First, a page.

Am I being myself? — Seriously. Be yourself. This, apparently, is easier said than done. Even the “social media experts” that preach the ever hyped “authentic/transparent” strategy don’t always practice what they preach. How do I know this? I’ve met plenty of them in real life that are quite different than they portray themselves on social networks. That doesn’t work. Why? Because the ultimate goal of networking is usually a real life conversion. If you aren’t really who you portray yourself to be online, you lose my trust.
Do I talk about myself/blog/business too much? — This is highly annoying in real life, and amplified on the web. If the majority of your activity on social networks is telling people about all the great stuff you are doing/have to offer/etc, you are probably coming off as narcissistic. Please stop. Thanks.
Am I courteous to others? — Are you prone to hijacking tweets? Do you take other people’s ideas from one forum and re-purpose as your own on another? Do you “borrow” other peoples snark/funny/content without giving credit? Well, that’s just douchey. (And also plagiarism, asshole.)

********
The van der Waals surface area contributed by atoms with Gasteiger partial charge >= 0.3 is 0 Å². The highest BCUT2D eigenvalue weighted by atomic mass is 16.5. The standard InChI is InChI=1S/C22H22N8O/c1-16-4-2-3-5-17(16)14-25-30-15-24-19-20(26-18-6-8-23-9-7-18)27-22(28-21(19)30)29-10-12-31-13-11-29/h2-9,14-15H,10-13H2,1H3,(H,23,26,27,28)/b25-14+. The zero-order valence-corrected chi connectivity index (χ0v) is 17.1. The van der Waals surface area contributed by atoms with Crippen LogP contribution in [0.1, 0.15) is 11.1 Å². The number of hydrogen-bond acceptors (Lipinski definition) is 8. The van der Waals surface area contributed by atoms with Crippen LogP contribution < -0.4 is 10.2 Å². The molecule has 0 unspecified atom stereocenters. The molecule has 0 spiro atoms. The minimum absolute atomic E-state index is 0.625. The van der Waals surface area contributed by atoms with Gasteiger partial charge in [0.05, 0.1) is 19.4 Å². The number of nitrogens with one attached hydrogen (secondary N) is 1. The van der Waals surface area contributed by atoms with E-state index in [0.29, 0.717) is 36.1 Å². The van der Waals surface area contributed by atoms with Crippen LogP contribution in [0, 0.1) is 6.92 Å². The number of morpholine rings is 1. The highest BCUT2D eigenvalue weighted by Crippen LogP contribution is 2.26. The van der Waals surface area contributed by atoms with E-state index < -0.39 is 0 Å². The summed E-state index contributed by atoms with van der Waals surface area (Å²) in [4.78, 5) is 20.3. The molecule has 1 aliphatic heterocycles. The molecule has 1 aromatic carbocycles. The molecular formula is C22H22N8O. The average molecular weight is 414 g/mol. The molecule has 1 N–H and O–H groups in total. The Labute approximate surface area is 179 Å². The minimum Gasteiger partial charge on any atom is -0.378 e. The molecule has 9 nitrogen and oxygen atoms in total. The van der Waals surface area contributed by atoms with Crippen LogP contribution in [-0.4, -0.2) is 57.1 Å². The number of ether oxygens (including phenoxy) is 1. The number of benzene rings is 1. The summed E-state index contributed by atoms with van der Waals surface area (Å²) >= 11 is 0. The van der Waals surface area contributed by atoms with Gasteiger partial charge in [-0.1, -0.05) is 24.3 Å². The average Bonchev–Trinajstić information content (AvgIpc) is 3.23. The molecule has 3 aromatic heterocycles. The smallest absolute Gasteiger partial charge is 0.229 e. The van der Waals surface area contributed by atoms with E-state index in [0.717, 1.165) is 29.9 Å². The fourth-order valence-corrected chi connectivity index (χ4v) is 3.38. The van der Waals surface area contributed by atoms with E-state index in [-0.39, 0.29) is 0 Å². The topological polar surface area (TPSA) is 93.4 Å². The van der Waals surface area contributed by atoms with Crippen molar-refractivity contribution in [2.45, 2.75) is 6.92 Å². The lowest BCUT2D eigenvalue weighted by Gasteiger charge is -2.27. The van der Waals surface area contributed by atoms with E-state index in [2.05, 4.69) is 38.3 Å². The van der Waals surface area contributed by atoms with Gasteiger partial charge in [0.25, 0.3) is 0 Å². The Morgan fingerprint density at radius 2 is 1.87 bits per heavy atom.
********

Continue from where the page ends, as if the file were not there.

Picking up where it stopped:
Am I the know-it-all? — Yes, yes, you may be a genius. You may have thought of everything before any of the rest of us. We know, you have an opinion on everything. Bless you. Here’s the thing. It’s ok to just shut up every once in awhile. If you did this at a cocktail party in real life, you wouldn’t get many future invitations. Dial it back, mmmkay?
You see, when people in my social network are helpful, courteous, knowledgeable and friendly, I WANT to hear about what they’ve got going on. I WANT to advocate on their behalf. Why? Just like in real life, I want to help my friends. In turn, those friends will want to help me. Together we will both grow our networks of friends, acquaintances, clients and so on.
Unless you are painfully socially awkward, you can do this. You have been building lasting relationships your whole life. Employ what you already know! You know how to NOT be a douchebag. Don’t fool yourself into thinking that your online relationships are any different. They require care and work and time to grow. Be yourself. Listen when other people are speaking. Remember it’s not always about you. If you wouldn’t do it in a real life conversation, don’t do it in an online conversation.